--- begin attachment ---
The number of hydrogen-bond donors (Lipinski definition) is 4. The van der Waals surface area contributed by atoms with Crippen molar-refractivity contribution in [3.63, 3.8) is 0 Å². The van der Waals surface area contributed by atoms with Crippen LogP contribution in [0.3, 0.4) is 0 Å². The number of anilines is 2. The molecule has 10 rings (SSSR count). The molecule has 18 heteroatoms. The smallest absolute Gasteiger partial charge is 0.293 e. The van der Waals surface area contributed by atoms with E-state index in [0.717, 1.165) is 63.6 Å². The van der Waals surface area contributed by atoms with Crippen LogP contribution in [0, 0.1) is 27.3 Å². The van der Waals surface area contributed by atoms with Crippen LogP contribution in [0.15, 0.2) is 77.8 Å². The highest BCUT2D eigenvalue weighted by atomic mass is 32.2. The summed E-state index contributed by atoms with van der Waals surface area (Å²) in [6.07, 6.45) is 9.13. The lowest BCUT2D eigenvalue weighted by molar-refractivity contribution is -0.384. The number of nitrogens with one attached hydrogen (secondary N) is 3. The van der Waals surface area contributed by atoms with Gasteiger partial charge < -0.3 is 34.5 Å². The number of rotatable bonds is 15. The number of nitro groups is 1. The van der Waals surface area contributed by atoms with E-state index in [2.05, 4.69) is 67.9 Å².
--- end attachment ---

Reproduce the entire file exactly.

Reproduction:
The number of hydrogen-bond donors (Lipinski definition) is 4. The van der Waals surface area contributed by atoms with Crippen molar-refractivity contribution in [3.63, 3.8) is 0 Å². The van der Waals surface area contributed by atoms with Crippen LogP contribution in [0.3, 0.4) is 0 Å². The number of anilines is 2. The molecule has 10 rings (SSSR count). The molecule has 18 heteroatoms. The smallest absolute Gasteiger partial charge is 0.293 e. The van der Waals surface area contributed by atoms with E-state index in [0.717, 1.165) is 63.6 Å². The van der Waals surface area contributed by atoms with Crippen LogP contribution in [0, 0.1) is 27.3 Å². The van der Waals surface area contributed by atoms with Crippen LogP contribution in [0.15, 0.2) is 77.8 Å². The highest BCUT2D eigenvalue weighted by atomic mass is 32.2. The summed E-state index contributed by atoms with van der Waals surface area (Å²) in [6.07, 6.45) is 9.13. The lowest BCUT2D eigenvalue weighted by molar-refractivity contribution is -0.384. The number of nitrogens with one attached hydrogen (secondary N) is 3. The van der Waals surface area contributed by atoms with Gasteiger partial charge < -0.3 is 34.5 Å². The number of rotatable bonds is 15. The number of nitro groups is 1. The van der Waals surface area contributed by atoms with E-state index in [2.05, 4.69) is 67.9 Å².